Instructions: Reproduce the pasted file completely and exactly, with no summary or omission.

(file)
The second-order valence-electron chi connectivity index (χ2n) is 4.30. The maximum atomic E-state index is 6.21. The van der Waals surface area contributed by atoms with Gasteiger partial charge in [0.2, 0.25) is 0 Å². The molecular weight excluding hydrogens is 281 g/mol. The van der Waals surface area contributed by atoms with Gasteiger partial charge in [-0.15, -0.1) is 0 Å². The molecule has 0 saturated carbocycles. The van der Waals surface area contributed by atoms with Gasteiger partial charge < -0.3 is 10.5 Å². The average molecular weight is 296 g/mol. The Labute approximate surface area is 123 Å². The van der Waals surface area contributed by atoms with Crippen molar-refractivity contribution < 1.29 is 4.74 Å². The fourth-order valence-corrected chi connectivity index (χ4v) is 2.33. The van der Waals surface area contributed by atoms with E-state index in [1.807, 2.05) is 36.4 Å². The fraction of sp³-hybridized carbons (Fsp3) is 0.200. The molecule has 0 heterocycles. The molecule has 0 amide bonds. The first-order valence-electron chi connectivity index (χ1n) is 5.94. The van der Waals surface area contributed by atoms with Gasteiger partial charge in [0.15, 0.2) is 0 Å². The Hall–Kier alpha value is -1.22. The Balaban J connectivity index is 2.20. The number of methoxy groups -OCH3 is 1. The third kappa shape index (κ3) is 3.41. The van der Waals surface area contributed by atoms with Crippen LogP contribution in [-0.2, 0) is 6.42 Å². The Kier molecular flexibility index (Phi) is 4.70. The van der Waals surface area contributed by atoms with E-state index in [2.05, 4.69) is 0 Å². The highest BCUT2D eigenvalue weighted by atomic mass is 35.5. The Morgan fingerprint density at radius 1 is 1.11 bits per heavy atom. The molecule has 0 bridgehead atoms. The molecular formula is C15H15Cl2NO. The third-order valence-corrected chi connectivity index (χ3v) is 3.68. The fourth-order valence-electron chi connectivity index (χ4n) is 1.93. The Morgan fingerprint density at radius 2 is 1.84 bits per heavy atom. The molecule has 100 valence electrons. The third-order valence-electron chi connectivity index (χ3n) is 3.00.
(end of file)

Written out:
The second-order valence-electron chi connectivity index (χ2n) is 4.30. The maximum atomic E-state index is 6.21. The van der Waals surface area contributed by atoms with Gasteiger partial charge in [0.2, 0.25) is 0 Å². The molecular weight excluding hydrogens is 281 g/mol. The van der Waals surface area contributed by atoms with Gasteiger partial charge in [-0.15, -0.1) is 0 Å². The molecule has 0 saturated carbocycles. The van der Waals surface area contributed by atoms with Gasteiger partial charge < -0.3 is 10.5 Å². The average molecular weight is 296 g/mol. The Labute approximate surface area is 123 Å². The van der Waals surface area contributed by atoms with Crippen molar-refractivity contribution < 1.29 is 4.74 Å². The fourth-order valence-corrected chi connectivity index (χ4v) is 2.33. The van der Waals surface area contributed by atoms with E-state index in [1.807, 2.05) is 36.4 Å². The fraction of sp³-hybridized carbons (Fsp3) is 0.200. The molecule has 0 heterocycles. The molecule has 0 amide bonds. The first-order valence-electron chi connectivity index (χ1n) is 5.94. The van der Waals surface area contributed by atoms with Gasteiger partial charge in [0.15, 0.2) is 0 Å². The Hall–Kier alpha value is -1.22. The Balaban J connectivity index is 2.20. The number of methoxy groups -OCH3 is 1. The third kappa shape index (κ3) is 3.41. The van der Waals surface area contributed by atoms with Crippen LogP contribution in [-0.2, 0) is 6.42 Å². The Kier molecular flexibility index (Phi) is 4.70. The van der Waals surface area contributed by atoms with E-state index in [2.05, 4.69) is 0 Å². The highest BCUT2D eigenvalue weighted by atomic mass is 35.5. The Morgan fingerprint density at radius 1 is 1.11 bits per heavy atom. The molecule has 0 bridgehead atoms. The molecular formula is C15H15Cl2NO. The third-order valence-corrected chi connectivity index (χ3v) is 3.68. The fourth-order valence-electron chi connectivity index (χ4n) is 1.93. The Morgan fingerprint density at radius 2 is 1.84 bits per heavy atom. The molecule has 100 valence electrons. The third-order valence-electron chi connectivity index (χ3n) is 3.00.